Guidelines for the Use of Antiretroviral Agents in Adults and Adolescents Living with HIV

The information in the brief version is excerpted directly from the full-text guidelines. The brief version is a compilation of the tables and boxed recommendations.

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Considerations for Antiretroviral Use in Patients with Coinfections

Hepatitis C Virus/HIV Coinfection

Last Updated: October 25, 2018; Last Reviewed: October 25, 2018

Panel's Recommendations Regarding Hepatitis C Virus/HIV Coinfection
Panel's Recommendations
  • All people with HIV should be screened for hepatitis C virus (HCV) infection (AIII). Patients at high risk of HCV infection should be screened annually and whenever incident HCV infection is suspected (AIII).
  • Antiretroviral therapy (ART) may slow the progression of liver disease by preserving or restoring immune function and reducing HIV-related immune activation and inflammation. For most persons with HCV/HIV coinfection, including those with cirrhosis, the benefits of ART outweigh concerns regarding drug-induced liver injury. Therefore, ART should be initiated in all patients with HCV/HIV coinfection, regardless of CD4 T lymphocyte cell count (AI).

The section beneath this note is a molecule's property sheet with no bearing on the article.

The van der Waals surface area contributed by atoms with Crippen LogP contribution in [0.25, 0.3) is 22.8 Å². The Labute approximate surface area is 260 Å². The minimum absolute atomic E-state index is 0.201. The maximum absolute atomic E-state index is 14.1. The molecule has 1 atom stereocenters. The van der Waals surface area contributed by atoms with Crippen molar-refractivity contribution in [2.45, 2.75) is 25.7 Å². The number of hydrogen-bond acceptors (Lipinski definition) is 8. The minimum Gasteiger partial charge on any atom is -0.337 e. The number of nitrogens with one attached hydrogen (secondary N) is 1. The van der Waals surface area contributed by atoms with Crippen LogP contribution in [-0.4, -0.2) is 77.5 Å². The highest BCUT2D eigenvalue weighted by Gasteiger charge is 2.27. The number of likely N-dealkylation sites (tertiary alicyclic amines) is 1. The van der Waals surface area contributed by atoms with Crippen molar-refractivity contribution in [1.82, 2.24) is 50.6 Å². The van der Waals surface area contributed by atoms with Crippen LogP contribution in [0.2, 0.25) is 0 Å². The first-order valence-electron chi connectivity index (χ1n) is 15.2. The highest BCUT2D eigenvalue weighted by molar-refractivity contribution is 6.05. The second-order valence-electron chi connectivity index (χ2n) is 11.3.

• Initial ART regimens that are recommended for most patients with HCV/HIV coinfection are the same as those recommended for individuals without HCV infection. However, when treatment for both HIV and HCV is indicated, the ART and HCV treatment regimens should be selected with special consideration for potential drug-drug interactions and overlapping toxicities (AIII) (see discussion in the text below and in Table 13).
  • All patients with HCV/HIV coinfection should be evaluated for HCV therapy, which includes having their liver fibrosis stage assessed to inform the length of their therapy and subsequent risk of hepatocellular carcinoma and liver disease complications (AIII).
  • Persons with chronic HCV/HIV coinfection should be screened for active and prior hepatitis B virus (HBV) infection by testing for the presence of hepatitis B surface antigen (HBsAg) and antibodies to hepatitis B surface (HBsAb) and core (HBcAb; total or IgG). Persons who are not immune to HBV infection (HBsAb negative) should receive anti-HBV vaccination (AIII).
  • HBV reactivation has been observed in persons with HBV infection during HCV treatment with direct-acting antivirals (DAAs). Accordingly, persons with HCV/HIV coinfection and active HBV infection (HBsAg positive) should receive ART that includes two agents with anti-HBV activity prior to initiating HCV therapy (AIII).
Rating of Recommendations:  A = Strong; B = Moderate; C = Optional
Rating of Evidence: I = Data from randomized controlled trials; II = Data from well-designed nonrandomized trials or observational cohort studies with long-term clinical outcomes; III = Expert opinion

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